The Tenth Decade
Artists Joining (Selection):
In 1989 and 1990 respectively, the music world loses two great conductors long associated with Deutsche Grammophon, Herbert von Karajan and Leonard Bernstein. At the same time two other acclaimed conductors begin new phases of activity at DG: Pierre Boulez and André Previn, featuring works of the 20th century (including their own). On the Archiv label John Eliot Gardiner conducts period-instrument recordings of Baroque (Bach oratorios, Monteverdi operas), Classical (Mozart operas and Beethoven symphonies), as well as Romantic works.
New recording agreements are made with conductors Myung-Whun Chung, 1990; Oliver Knussen and Christian Thielemann, 1995. Archiv Produktion’s roster is further internationalized through the signing of Paul McCreesh and his Gabrieli Consort & Players; Marc Minkowski and his Musiciens du Louvre; and the Renaissance wind band Piffaro. In 1998 PolyGram is acquired by Seagram – and is merged with its subsidiary Universal, forming the world’s largest record company, Universal Music Group. Deutsche Grammophon also reaches its centenary in 1998, as the world’s largest and most successful classical record company of its day.
The Ninth Decade
Artists Joining (Selection):
Kathleen Battle · Emerson String Quartet
Giuseppe Sinopoli · Hagen Quartett
Thomas Hampson · Vladimir Horowitz
Neeme Järvi · James Levine
Mischa Maisky · Jessye Norman
Orpheus Chamber Orchestra
Anne Sofie von Otter · Ivo Pogorelich
Giuseppe Sinopoli conducts his first Deutsche Grammophon recording in 1980 – and three years later signs the first of several long-term exclusive recording-agreements, resulting in a complete Mahler-cycle with the Philharmonia Orchestra, Bruckner symphonies with the Dresden Staatskapelle, and several opera projects. James Levine becomes an exclusive DG artist in 1987, making recordings including Mozart’s complete symphonies and violin concertos with the Wiener Philharmoniker and Itzhak Perlman and the Metropolitan Opera production of Wagner’s Ring.
The label’s three premiere pianists following Kempff’s retirement, Martha Argerich, Maurizio Pollini, and Krystian Zimerman, all make distinguished recordings with repertoire that Kempff generally avoided, particularly Chopin, Liszt, and music of the 20th century. Ivo Pogorelich begins recordings in 1981. Two elder statesmen of the keyboard come to Deutsche Grammophon: Rudolf Serkin in 1981 and Vladimir Horowitz – the latter releases five successful discs between 1985 and 1989. A younger generation of artists begins to join the label, including singers (Kathleen Battle, 1984; Anne Sofie von Otter, 1985; then later, Bryn Terfel, 1993; and Thomas Quasthoff, 1999), instrumentalists (cellist Mischa Maisky, 1982; pianist Maria João Pires, 1989), string quartets (Hagen, 1985; Emerson, 1987), and orchestras (Orpheus Chamber Orchestra, 1985).
At the end of 1984 Siemens sells 40% of its half share in PolyGram International to Philips, who later buys the remaining 10% in 1987. In 1986 the Hanover factories – the first and largest producers of CDs – are taken over from PolyGram by Philips as part of a Hanover factories joint venture with the chemical company, DuPont; Hanover remains the label’s most important supplier. In 1987 DG, with its sister PolyGram labels Philips and Decca, begins to release videocassettes and laser discs of mainly concert and opera recordings licensed from Unitel, entering a new era of video recordings of classical music.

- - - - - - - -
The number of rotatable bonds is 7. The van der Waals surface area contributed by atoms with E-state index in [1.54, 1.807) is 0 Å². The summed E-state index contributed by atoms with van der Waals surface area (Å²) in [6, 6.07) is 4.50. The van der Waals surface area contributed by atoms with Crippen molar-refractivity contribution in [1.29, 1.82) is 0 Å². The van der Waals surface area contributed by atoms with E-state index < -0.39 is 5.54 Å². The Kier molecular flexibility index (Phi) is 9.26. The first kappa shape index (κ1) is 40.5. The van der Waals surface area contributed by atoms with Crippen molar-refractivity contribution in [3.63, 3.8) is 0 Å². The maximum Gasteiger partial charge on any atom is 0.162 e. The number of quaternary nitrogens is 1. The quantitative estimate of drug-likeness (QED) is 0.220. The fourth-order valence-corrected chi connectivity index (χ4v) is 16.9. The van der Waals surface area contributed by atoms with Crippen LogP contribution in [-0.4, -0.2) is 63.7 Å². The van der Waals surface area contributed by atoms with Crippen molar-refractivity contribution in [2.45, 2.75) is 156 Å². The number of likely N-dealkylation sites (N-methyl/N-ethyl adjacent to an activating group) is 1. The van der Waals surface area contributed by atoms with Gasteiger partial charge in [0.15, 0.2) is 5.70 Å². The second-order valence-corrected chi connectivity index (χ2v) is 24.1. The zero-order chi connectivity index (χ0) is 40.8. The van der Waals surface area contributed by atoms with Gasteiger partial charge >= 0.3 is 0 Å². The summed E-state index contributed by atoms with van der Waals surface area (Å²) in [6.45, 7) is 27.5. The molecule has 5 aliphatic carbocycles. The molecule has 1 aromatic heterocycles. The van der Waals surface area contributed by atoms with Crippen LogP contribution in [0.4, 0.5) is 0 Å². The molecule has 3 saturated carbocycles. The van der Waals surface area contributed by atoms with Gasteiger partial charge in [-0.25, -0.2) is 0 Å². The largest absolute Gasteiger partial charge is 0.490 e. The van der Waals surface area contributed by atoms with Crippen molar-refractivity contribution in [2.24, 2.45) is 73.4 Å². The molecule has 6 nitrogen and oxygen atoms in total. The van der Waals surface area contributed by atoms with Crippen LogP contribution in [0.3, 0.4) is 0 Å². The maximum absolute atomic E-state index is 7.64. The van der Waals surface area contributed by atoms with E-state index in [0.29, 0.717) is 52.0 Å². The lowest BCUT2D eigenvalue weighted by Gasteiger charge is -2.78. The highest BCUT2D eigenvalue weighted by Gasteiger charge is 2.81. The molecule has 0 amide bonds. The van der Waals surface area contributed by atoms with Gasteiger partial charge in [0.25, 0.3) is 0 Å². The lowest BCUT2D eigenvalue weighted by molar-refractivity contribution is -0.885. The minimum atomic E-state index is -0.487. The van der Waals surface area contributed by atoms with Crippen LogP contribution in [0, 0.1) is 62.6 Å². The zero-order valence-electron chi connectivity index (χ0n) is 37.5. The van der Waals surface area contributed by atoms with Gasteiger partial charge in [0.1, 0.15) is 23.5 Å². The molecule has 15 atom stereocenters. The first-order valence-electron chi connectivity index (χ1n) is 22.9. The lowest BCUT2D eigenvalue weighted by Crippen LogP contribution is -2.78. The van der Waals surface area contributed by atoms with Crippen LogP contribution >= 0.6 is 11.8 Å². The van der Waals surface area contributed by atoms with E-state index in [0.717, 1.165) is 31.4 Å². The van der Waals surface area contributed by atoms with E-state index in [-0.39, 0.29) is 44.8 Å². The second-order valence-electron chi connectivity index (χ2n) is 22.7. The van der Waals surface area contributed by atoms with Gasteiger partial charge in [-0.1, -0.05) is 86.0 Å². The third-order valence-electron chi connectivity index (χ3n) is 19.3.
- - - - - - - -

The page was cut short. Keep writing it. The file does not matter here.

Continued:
The Eighth Decade
Artist Joining (Selection):
A restructuring of the DGG/PPI group in 1971 is followed by the formation of PolyGram, with headquarters in Baarn (Netherlands) and Hamburg. In 1973, to mark its 75th anniversary, Deutsche Grammophon releases The Symphony on ninety-three LPs. Also in this decade, DG continues to expand its international horizons as Arturo Benedetti Michelangeli makes a series of distinguished recordings beginning in 1971. In 1972, three conductors begin long-term associations: Daniel Barenboim (also as a pianist), Seiji Ozawa and, most prominently, Leonard Bernstein, who in 1981 becomes an exclusive DG artist. Bernstein begins recording the Austro-German symphonic repertoire, largely from live concerts with the Wiener Philharmoniker, as well as many of his own and other American works (his 1985 recording of West Side Story becomes one of the bestselling releases in the company’s history).
Carlo Maria Giulini makes his first recordings for DG in 1976 with the Chicago Symphony Orchestra. During the coming years the company documents his return to opera after a long absence to record Rigoletto in Vienna, Falstaff in Los Angeles, and Il trovatore in Rome. Carlos Kleiber’s first recording, Der Freischütz in 1973, is followed over the next decade by La Traviata, Die Fledermaus, Tristan – and symphonic works by Beethoven, Brahms, and Schubert. In 1978 a brilliant career begins as 14-year old violinist Anne-Sophie Mutter makes her debut recording of Mozart with the Berliner Philharmoniker under her mentor Karajan.
Also Gidon Kremer records the first of many lauded projects for Deutsche Grammophon. The LaSalle Quartet’s recordings of the Second Viennese School win numerous prizes. Archiv Produktion signs exclusive contracts with the violinist Reinhard Goebel and his Musica Antiqua Köln in 1977 and with the harpsichordist Trevor Pinnock and his English Concert the next year. These represent the company’s first period-instrument ensembles since Wenzinger’s Schola Cantorum Basiliensis in the 1950s. Also in 1978, John Eliot Gardiner makes his first recording for Archiv with the English Baroque Soloists. In 1980, PolyGram takes over Decca Records.
The Seventh Decade
Artists Joining (Selection):
Claudio Abbado · Martha Argerich
Janet Baker · Grace Bumbry
Christoph Eschenbach · Brigitte Fassbaender
Pierre Fournier · Friedrich Gulda
Gundula Janowitz · Rafael Kubelik
Christa Ludwig · Sir Charles Mackerras
Gerald Moore · Edda Moser
Birgit Nilsson · Narciso Yepes
In 1960, DG signs an exclusive agreement with Martha Argerich, one of a number of leading pianists who join the label over the next decades.
In 1962 Karajan’s first stereo recording of the nine Beethoven Symphonies with the Berliner Philharmoniker is released as DG’s first subscription package.